Violent Games Desensitize

Rebecca Gluck, Staff Writer

The news is plagued with awful stories of violence, loss, and heartbreak. However, as much as humans are horrified by it, studies have shown that they may subconsciously crave violence.
There are far more distressing stories on the front page of newspapers than there are uplifting ones. Researchers have discovered that the human brain is more sensitive to negativity than positivity, which could explain why somber articles are reported on more than ones about heroic individuals or kind deeds.
Brutal video games such as Call of Duty and Medal of Honor seem to be designed to make killing look more like a recreational sport than a senseless act. By doing this, they take away from the entirely serious nature of murdering and of war. “The latest video games are becoming more realistic, which can be a con due to the thrill of killing someone and being rewarded,” sophomore Devyn Nan said.
Psychologists at Iowa State University conducted a study showing that playing violent video games can desensitize people to violence in the real world. Violence in these games triggers the reward center of the brain and makes acts like stabbing and shooting seem almost acceptable.
Gunmen such as the Sandy Hook Elementary shooter and the Aurora, Colorado, movie theater shooter have one important thing in common: both played violent and warlike video games. Although the two men were mentally ill, the video games may have fueled their malice.
Many homes with consoles have violent war-related video games in their collection of games. These games desensitize players to the horrors of violence and make them feel like violence is not such a serious matter. Therefore, they feel that it wouldn’t be such a big deal if they participated in it as well.
The ratings of video games should be more strictly enforced. There is a reason certain games are rated for mature audiences, while others are for younger people. Allowing children to play these types of games, desensitizes them to violence at a young age. Parents should discuss with their children, no matter what age they are, the difference between what happens in the video games and what happens in real life.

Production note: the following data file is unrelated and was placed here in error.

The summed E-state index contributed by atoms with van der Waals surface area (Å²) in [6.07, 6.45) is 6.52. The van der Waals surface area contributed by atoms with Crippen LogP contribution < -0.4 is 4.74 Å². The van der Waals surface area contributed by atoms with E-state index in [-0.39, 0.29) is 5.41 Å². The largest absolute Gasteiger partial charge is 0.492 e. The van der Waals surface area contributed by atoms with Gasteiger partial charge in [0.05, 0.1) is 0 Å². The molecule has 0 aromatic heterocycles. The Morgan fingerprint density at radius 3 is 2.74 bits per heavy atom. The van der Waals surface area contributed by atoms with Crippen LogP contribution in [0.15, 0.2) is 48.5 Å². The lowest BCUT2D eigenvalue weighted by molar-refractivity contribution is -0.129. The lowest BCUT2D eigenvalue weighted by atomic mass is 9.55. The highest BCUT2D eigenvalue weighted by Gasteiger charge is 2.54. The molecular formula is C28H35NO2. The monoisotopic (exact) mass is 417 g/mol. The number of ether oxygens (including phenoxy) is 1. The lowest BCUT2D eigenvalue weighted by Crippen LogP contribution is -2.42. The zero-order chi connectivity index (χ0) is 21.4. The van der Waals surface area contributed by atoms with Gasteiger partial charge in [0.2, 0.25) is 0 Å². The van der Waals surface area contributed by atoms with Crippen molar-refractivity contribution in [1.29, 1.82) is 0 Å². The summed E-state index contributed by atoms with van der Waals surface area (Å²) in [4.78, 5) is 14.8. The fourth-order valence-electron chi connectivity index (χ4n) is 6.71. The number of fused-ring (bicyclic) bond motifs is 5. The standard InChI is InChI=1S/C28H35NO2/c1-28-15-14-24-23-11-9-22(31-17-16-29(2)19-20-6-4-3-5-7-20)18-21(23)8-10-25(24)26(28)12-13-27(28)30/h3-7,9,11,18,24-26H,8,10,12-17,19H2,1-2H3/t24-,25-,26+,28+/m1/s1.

When buying violent video games, the consumer should be required to show identification stating that they are the appropriate age to own the games, or a guardian should sign a statement verifying this.
Yet, violent games are generally rated for mature audiences, meaning they are for players ages 17 and up. However, since it is difficult to enforce, even young kids in middle school can, and do, play these games.
It seems strange that when violence occurs in real life, it is obviously not acceptable, but the same horrors that are portrayed in video games are. While it’s unrealistic to ban these types of video games or ask that they be returned, the production of them should be significantly decreased.
Video games are only partially to blame. Everyday media such as television, movies, and the radio, contain violent images. People naturally get a thrill when exposed to violence, but modern media is taking it too far. It’s never been simpler to look up images of shootings or listen to a report on a massacre. For some children, the most enticing parts of movies are the fight scenes, which usually result in a characters’ murder. Instead of being horrified by violence in the media, the graphic qualities of these images have become second nature to us.